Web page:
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5AM Ventures, Arch Venture Partners, Novartis Bioventures Fund, and Polaris Venture Partners. Part of the excitement about the technology, which could be developed to combat multiple bugs with one treatment, is its key differences from the standard approach of developing individual drugs against one specific infection.
The firm’s particles are designed to enhance the barrier at the fluid lining of lungs. Its properties are intended to both make it difficult for pathogens to infiltrate the lungs and to increase hydration and movement of protective hairs lining the lungs to remove pathogens. Also, the firm’s technology activates a molecular pathway that leads to the secretion of antimicrobial peptides to take out foreign invaders in the lungs, according to the company.
While Pulmatrix has been support by grants and venture capital so far, Connelly said, the firm expects to land corporate deals in the future to provide funding. And the firm has recently named Eva Jack, a former managing director of MedImmune Ventures, to be the biotech’s chief business officer to focus on making deals with corporate partners.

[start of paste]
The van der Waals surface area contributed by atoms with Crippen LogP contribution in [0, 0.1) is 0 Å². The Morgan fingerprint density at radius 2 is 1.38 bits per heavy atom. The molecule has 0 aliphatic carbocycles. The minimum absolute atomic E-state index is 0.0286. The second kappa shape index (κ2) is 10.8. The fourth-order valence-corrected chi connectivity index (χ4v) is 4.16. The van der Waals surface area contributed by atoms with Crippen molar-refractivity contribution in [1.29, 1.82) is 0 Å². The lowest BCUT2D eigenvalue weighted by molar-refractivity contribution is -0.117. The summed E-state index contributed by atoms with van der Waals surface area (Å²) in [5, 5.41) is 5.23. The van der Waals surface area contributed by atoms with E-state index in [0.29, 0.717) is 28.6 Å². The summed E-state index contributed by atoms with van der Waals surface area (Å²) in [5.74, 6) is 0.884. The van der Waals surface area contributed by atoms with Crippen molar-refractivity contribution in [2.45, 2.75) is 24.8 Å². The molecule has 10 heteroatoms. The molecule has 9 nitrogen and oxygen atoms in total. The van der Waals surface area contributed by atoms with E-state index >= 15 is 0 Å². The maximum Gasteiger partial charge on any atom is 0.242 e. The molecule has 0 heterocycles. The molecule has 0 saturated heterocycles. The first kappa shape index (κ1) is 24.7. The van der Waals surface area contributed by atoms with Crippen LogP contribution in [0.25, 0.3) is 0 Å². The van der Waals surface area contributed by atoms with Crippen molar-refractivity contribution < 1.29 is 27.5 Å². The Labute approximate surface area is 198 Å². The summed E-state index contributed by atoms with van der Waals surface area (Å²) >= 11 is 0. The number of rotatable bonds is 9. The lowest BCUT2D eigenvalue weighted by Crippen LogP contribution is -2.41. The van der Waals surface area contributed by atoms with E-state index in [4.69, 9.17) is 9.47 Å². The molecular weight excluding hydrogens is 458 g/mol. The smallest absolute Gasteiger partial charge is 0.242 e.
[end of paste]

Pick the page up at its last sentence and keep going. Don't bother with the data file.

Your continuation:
Pulmatrix has a big year planned for 2011. The firm is now in an early-stage clinical trial with its treatment for asthmatics, a study that is expected to yield data in the first half of next year. And plans are to start a Phase I clinical trial for a treatment for patients with COPD early next year. The firm plans to develop the same dry-powder drug candidate as it’s using in the COPD patients for people with asthma, the flu, and cystic fibrosis, according to its website.
Importantly, next year will be the first time the company will have data on the effectiveness of its drugs in humans, Connelly says. Depending on how well its clinical trials and talks with corporate partners go, the company could have some exciting news to share next year.